Transparency International

This Anti-Corruption Helpdesk brief was produced in response to a query from one of Transparency International’s national chapters. The Anti-Corruption Helpdesk is operated by Transparency International and funded by the European Union


Please provide an overview of strategies adopted by supreme audit institutions to support the fight against corruption. What elements do such strategies contain? What tools and mechanisms have been used? What lessons can be learned about designing such strategies in a participatory way?


There is growing awareness of the role that supreme audit institutions (SAIs) can play in the fight against corruption. SAIs can help enhance transparency, make risk visible, and build robust and effective internal controls to contribute to the prevention of corruption within public entities.

This paper examines various auditing tools that SAIs have at their disposal that could help control corruption. It finds that of all the tools considered, performance audits offer the greatest potential contribution to anti-corruption work. Performance auditing, when applied to the institutional and legal framework for fighting corruption, can be used to assess the strength of anti-corruption policies and procedures, thus helping to identify systemic weaknesses. Other key elements of SAIs´ anti-corruption work include: strengthening internal control systems in public bodies, focusing audits on areas at high risk of corruption, forwarding information about suspected illegal/corrupt practices to the relevant authorities, cooperating with other anti-corruption bodies, providing training and capacity building on auditing and risk management to public sector entities, engaging with parliament on audit findings and recommendations, engaging civil society in audit processes, raising public awareness of corruption risks and supporting whistleblowing.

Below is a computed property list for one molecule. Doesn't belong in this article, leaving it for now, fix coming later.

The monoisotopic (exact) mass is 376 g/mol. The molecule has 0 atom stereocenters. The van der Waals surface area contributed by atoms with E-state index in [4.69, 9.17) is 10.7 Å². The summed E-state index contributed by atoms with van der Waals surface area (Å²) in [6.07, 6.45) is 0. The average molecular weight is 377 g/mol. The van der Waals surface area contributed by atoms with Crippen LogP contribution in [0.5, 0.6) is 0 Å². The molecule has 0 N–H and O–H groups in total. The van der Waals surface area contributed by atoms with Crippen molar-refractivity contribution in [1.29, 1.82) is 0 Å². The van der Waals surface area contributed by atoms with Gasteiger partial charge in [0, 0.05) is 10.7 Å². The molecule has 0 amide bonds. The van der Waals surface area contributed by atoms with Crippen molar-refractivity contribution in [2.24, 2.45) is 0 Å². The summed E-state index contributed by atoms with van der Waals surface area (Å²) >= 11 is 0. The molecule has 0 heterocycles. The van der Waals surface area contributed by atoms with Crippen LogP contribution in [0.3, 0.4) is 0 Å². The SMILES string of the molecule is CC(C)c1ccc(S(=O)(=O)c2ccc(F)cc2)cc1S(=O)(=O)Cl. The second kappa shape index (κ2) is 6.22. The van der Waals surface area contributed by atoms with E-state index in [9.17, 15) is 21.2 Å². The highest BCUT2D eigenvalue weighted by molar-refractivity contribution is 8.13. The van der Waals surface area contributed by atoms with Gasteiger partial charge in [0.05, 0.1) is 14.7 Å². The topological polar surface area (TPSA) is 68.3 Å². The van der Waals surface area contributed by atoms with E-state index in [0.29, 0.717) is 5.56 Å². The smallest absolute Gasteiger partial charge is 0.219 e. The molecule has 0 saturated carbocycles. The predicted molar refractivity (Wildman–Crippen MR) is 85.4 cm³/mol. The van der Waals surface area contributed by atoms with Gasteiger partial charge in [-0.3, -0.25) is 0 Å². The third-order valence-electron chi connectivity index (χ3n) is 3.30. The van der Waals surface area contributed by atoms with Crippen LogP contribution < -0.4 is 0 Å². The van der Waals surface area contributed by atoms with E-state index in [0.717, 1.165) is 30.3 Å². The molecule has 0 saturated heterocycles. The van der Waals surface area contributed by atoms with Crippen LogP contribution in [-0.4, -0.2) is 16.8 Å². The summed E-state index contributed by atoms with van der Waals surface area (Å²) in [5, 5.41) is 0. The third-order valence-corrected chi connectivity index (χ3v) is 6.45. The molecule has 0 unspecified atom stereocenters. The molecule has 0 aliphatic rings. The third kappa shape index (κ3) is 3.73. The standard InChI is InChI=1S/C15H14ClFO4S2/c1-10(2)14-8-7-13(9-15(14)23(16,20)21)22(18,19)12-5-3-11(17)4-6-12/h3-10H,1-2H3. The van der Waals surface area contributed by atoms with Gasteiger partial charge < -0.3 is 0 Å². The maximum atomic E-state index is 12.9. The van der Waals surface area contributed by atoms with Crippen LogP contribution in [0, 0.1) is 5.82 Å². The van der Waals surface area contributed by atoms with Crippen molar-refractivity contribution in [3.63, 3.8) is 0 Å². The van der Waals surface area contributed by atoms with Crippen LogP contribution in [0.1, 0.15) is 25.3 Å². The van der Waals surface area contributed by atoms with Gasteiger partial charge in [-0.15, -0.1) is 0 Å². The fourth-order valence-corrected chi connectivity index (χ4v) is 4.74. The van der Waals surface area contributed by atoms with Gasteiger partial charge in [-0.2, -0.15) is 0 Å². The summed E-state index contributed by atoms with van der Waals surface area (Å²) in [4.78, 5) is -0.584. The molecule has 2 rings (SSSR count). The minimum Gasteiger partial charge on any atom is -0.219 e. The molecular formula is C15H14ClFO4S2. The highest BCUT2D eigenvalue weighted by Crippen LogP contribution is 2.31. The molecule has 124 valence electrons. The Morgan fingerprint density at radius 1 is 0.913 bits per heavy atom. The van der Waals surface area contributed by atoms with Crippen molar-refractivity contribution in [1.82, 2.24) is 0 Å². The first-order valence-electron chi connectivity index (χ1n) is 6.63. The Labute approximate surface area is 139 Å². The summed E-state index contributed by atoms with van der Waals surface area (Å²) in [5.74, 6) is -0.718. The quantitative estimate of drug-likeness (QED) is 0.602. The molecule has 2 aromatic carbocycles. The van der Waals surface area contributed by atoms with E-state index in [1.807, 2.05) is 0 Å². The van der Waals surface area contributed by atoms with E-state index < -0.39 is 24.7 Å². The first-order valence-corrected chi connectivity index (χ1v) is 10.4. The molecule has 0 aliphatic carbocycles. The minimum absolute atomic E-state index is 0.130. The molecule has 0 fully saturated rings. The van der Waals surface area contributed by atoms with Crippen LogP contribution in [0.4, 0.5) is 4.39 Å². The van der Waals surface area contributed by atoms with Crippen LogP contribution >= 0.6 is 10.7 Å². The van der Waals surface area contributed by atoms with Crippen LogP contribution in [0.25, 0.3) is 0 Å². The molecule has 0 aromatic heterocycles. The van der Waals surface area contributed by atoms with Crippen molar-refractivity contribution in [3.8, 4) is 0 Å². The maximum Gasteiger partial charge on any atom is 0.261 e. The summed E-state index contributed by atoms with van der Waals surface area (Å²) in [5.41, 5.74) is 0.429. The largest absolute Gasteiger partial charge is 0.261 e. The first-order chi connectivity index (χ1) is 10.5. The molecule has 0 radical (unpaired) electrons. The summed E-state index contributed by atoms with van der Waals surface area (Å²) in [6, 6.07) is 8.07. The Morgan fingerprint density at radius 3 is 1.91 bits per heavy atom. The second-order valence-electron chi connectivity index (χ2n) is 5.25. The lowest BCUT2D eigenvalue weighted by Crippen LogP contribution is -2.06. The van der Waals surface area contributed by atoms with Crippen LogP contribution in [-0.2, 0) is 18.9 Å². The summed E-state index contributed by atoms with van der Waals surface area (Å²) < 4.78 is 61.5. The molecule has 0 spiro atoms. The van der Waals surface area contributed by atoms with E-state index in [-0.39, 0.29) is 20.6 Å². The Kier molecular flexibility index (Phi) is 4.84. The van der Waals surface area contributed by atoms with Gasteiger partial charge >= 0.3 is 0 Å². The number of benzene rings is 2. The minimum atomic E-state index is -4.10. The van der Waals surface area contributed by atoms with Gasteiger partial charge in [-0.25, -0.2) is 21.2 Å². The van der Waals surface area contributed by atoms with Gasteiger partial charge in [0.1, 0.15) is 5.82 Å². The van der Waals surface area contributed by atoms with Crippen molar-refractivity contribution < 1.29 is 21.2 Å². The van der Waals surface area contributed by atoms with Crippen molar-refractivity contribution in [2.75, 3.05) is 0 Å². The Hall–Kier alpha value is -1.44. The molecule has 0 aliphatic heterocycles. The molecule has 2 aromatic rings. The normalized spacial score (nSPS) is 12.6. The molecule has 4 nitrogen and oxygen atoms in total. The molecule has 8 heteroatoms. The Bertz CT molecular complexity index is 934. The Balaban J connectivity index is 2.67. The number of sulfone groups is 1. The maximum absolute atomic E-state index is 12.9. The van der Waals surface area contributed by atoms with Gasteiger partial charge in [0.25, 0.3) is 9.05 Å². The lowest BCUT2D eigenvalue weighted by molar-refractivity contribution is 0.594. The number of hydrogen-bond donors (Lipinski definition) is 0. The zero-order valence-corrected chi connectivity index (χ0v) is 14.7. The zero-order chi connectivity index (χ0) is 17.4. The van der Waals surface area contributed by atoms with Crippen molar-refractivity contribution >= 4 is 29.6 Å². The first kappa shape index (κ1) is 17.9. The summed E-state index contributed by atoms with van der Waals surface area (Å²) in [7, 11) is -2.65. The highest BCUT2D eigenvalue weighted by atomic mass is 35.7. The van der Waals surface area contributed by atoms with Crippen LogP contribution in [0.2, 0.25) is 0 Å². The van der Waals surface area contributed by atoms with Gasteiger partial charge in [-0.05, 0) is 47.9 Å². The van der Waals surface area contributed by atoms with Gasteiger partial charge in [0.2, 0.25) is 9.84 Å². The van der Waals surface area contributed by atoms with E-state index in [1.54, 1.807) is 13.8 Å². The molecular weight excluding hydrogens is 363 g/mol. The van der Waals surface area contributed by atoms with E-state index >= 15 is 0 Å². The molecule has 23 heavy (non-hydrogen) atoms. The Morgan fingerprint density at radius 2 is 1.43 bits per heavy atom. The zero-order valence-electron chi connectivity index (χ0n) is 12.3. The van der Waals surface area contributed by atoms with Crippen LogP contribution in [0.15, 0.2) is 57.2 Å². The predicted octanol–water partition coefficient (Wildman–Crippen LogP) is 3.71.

Engagement with external stakeholders, in particular, should form a critical component of an SAI’s anti-corruption strategy. Where SAIs work with citizens, civil society and the private sector to build their technical capacity, this can increase these groups’ ability to meaningfully participate in auditing processes and demand accountability from government, such as by assisting SAIs to identify possible areas of mismanagement and corruption, improving oversight and follow-up of audit findings, and building trust in SAIs.

Main points

  • Although supreme audit institutions (SAIs) are not considered anti-corruption bodies per se, in practice they perform a number of key functions that can contribute to efforts to curb corruption.
  • When suitably adapted, performance auditing can be particularly useful for identifying systemic weaknesses in a country´s anti-corruption system.
  • Engagement with external stakeholders is critical to strengthen SAIs’ effectiveness in holding governments to account. For example, citizens and CSOs can provide information on areas of possible corruption for audits and help monitor the executive´s response to audit recommendations.


  1. The role of SAIs in controlling corruption
  2. Key elements of SAIs´ anti-corruption work
  3. Tools and mechanisms to support anti-corruption efforts
  4. Stakeholder engagement and participation in SAIs´ anti-corruption work
  5. References


Andy McDevitt, [email protected]


Matthew Jenkins, Transparency International




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